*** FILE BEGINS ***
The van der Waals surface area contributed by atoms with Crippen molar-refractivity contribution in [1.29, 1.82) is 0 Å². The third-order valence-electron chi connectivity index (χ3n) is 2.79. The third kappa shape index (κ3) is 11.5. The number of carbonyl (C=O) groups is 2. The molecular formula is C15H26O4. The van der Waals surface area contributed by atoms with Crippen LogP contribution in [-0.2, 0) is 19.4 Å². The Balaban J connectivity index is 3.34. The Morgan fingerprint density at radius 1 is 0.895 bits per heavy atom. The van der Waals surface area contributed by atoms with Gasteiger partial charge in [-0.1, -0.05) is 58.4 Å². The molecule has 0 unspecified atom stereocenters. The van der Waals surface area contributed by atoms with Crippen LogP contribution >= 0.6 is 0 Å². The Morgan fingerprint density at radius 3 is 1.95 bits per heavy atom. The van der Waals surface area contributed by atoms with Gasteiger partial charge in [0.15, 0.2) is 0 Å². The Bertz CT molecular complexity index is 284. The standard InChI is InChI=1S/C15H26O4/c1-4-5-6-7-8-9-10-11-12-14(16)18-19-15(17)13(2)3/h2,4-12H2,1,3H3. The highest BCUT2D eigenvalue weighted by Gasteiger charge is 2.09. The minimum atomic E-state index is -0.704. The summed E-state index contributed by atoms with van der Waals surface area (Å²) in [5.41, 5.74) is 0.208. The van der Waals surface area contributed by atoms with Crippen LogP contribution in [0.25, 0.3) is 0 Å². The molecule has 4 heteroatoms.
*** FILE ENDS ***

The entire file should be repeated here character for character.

The van der Waals surface area contributed by atoms with Crippen molar-refractivity contribution in [1.29, 1.82) is 0 Å². The third-order valence-electron chi connectivity index (χ3n) is 2.79. The third kappa shape index (κ3) is 11.5. The number of carbonyl (C=O) groups is 2. The molecular formula is C15H26O4. The van der Waals surface area contributed by atoms with Crippen LogP contribution in [-0.2, 0) is 19.4 Å². The Balaban J connectivity index is 3.34. The Morgan fingerprint density at radius 1 is 0.895 bits per heavy atom. The van der Waals surface area contributed by atoms with Gasteiger partial charge in [-0.1, -0.05) is 58.4 Å². The molecule has 0 unspecified atom stereocenters. The van der Waals surface area contributed by atoms with Crippen LogP contribution >= 0.6 is 0 Å². The Morgan fingerprint density at radius 3 is 1.95 bits per heavy atom. The van der Waals surface area contributed by atoms with Gasteiger partial charge in [0.15, 0.2) is 0 Å². The Bertz CT molecular complexity index is 284. The standard InChI is InChI=1S/C15H26O4/c1-4-5-6-7-8-9-10-11-12-14(16)18-19-15(17)13(2)3/h2,4-12H2,1,3H3. The highest BCUT2D eigenvalue weighted by Gasteiger charge is 2.09. The minimum atomic E-state index is -0.704. The summed E-state index contributed by atoms with van der Waals surface area (Å²) in [5.41, 5.74) is 0.208. The van der Waals surface area contributed by atoms with Crippen LogP contribution in [0.25, 0.3) is 0 Å². The molecule has 4 heteroatoms.